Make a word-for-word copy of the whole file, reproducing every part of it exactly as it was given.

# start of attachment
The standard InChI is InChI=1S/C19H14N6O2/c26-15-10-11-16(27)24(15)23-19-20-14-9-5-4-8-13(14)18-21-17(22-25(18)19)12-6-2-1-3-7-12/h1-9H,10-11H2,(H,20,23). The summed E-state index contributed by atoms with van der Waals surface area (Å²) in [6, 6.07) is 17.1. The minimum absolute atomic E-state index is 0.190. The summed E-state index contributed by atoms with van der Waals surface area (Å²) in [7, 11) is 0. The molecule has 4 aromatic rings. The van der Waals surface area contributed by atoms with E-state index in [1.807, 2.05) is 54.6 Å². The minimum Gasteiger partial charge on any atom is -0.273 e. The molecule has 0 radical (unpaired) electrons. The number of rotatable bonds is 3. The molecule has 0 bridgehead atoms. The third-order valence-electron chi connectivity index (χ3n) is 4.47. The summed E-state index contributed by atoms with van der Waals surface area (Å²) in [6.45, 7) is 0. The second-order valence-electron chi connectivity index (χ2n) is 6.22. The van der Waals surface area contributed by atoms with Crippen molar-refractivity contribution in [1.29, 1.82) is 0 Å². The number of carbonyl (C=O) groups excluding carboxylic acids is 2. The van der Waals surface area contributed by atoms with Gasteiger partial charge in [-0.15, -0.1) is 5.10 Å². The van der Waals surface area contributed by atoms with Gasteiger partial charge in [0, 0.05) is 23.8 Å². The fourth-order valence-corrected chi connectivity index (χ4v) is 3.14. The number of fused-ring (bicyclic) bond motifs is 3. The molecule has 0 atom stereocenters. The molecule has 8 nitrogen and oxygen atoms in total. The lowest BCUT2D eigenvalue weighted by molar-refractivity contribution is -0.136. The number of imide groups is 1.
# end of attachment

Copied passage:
The standard InChI is InChI=1S/C19H14N6O2/c26-15-10-11-16(27)24(15)23-19-20-14-9-5-4-8-13(14)18-21-17(22-25(18)19)12-6-2-1-3-7-12/h1-9H,10-11H2,(H,20,23). The summed E-state index contributed by atoms with van der Waals surface area (Å²) in [6, 6.07) is 17.1. The minimum absolute atomic E-state index is 0.190. The summed E-state index contributed by atoms with van der Waals surface area (Å²) in [7, 11) is 0. The molecule has 4 aromatic rings. The van der Waals surface area contributed by atoms with E-state index in [1.807, 2.05) is 54.6 Å². The minimum Gasteiger partial charge on any atom is -0.273 e. The molecule has 0 radical (unpaired) electrons. The number of rotatable bonds is 3. The molecule has 0 bridgehead atoms. The third-order valence-electron chi connectivity index (χ3n) is 4.47. The summed E-state index contributed by atoms with van der Waals surface area (Å²) in [6.45, 7) is 0. The second-order valence-electron chi connectivity index (χ2n) is 6.22. The van der Waals surface area contributed by atoms with Crippen molar-refractivity contribution in [1.29, 1.82) is 0 Å². The number of carbonyl (C=O) groups excluding carboxylic acids is 2. The van der Waals surface area contributed by atoms with Gasteiger partial charge in [-0.15, -0.1) is 5.10 Å². The van der Waals surface area contributed by atoms with Gasteiger partial charge in [0, 0.05) is 23.8 Å². The fourth-order valence-corrected chi connectivity index (χ4v) is 3.14. The number of fused-ring (bicyclic) bond motifs is 3. The molecule has 0 atom stereocenters. The molecule has 8 nitrogen and oxygen atoms in total. The lowest BCUT2D eigenvalue weighted by molar-refractivity contribution is -0.136. The number of imide groups is 1.